Views expressed in opinion columns are the author’s own.
Following last week’s news of a developer looking to replace the Marathon Deli and Lotsa Pizza stripmall with mixed-use student housing, many voiced their concern about the rising cost of living in College Park. This development poses serious questions to the College Park community about the city’s aim to be a “top 20 college town by 2020.”
Is the goal a more affordable, green and vibrant college town? Or are we at the whims of private developers looking to profit off students with “luxury” apartments and expensive lunch options, pricing out poor and working-class students and residents?
To be fair, College Park has made some strides this past decade to make the city more livable. The Purple Line will be key to connecting College Park to the surrounding area and Washington, D.C., an important win for accessibility and sustainability, although it will likely indirectly contribute to higher rents near its stops. The opening of Lidl brought affordable groceries to College Park, answering the long-standing food desert problem. The city hall development project incorporates civic engagement and open public space as core values of the design. The food hall and music venues are attempts by the city and university to make nightlife more vibrant and entertaining than the repetitive, sloppy bar nights.
All this being said, we need a paradigm shift in development. The equity concerns are real. The median student’s family income is $108,200, and if College Park development continues as is, it will only increasingly become a rental playground for upper class students. Relying on private developers for financing will succeed at turning College Park into a top 20 college town — but only for those who can afford it.
Instead of relying on profit-driven lenders, the city should engage “community development financial institutions”: lenders aiming at creating social value beyond profit.
Luckily, we have one of the best types of these right here in College Park — the University of Maryland. Universities can be shining examples of “anchor institutions,” providing a long-term financial basis for socially valuable projects to flourish. Terrapin Development Company — the university’s public-private development arm — on its face appears to be aiming toward exactly this.
But problems manifest when TDC involves profit-seeking stakeholders. The Hotel, managed and owned by Southern Management Corporation, is only available to upper class clientele visiting the university, looming large over Route 1 as a symbol of the university’s priorities. WeWork continues the march toward “AirBnB-ification”: using technology and the “sharing economy” for massive profits extracted from communities.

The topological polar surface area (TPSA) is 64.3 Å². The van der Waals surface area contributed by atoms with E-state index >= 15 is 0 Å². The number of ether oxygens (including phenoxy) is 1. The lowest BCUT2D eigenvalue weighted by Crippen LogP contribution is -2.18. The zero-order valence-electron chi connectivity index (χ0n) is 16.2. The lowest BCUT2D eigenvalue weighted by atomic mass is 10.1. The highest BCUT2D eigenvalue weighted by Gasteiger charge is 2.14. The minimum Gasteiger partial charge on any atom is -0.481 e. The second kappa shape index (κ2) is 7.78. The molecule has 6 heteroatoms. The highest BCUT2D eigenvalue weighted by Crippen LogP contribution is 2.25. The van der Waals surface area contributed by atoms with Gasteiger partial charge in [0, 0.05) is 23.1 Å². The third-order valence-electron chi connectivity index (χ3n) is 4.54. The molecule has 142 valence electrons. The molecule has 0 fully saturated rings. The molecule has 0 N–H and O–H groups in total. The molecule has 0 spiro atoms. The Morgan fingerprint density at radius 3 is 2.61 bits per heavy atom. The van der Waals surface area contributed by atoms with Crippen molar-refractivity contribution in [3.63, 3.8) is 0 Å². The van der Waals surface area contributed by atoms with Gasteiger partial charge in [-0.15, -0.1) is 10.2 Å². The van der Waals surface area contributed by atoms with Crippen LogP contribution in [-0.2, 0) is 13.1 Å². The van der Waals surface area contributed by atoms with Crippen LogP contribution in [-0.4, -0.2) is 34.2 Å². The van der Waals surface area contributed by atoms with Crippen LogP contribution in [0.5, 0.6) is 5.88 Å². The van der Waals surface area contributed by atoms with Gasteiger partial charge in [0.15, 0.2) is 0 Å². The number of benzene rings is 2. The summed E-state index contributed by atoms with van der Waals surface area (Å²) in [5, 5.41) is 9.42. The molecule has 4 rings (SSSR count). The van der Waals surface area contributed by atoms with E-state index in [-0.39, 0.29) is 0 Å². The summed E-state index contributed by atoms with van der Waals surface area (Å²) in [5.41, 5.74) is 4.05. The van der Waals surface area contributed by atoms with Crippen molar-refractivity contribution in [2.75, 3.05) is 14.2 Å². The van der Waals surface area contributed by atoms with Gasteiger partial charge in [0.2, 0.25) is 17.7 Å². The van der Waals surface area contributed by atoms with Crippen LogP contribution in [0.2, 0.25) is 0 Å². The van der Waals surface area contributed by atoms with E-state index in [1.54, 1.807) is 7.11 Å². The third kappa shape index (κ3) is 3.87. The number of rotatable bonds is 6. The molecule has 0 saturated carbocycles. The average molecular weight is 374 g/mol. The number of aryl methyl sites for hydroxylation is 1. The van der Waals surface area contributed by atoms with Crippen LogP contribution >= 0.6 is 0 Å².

With such massive purchasing power, this university has the ability to be a driver of equitable development through community-based procurement and investment strategies. For a positive example of this, just look at the recent Cool Food Pledge by Dining Services. The initiative makes a moral commitment to lowering the school’s ”foodprint,” demonstrating how ethics are implicit in the financial decisions our institutions make.
There are many types of community development financial institutions: credit unions, community loan funds, public banks, community development corporations, among a wealth of others. All of these function to provide a non-extractive basis to build an economy that serves the needs of the community rather than profit seekers.
Imagine a College Park where new mixed-used complexes are financed by CDFIs. Rather than renting extractive “luxury” apartments, students become paying members of housing cooperatives, owned and managed by their building’s tenants union. The complex’s roof is home to a community garden open for anyone to volunteer. Instead of the gamut of $10 lunch options, the retail spaces include a worker-owned cafe, a thrift co-op, a hole-in-the-wall bar and stage and a small produce market.
This is the basis of what a Green New Deal in College Park could look like. If we want to see green urban development, it requires development to see social value beyond profit. That requires two key components: non-profit financing and a movement demanding change.
The latter is crucial, because these are only the basics of some ideas that could shift how we think about development. They may sound nice, but at the end of the day, this type of change will only happen if a student-resident movement demands it of the city and the university. Private developers are not going to give up their power and influence over city and university officials so easily.
Marathon Deli should be the least of our concerns. Let’s get smart about how we can change College Park so that it serves students and residents rather than landlords and developers.
Michael Brennan is a public policy graduate student. He can be reached at firstname.lastname@example.org.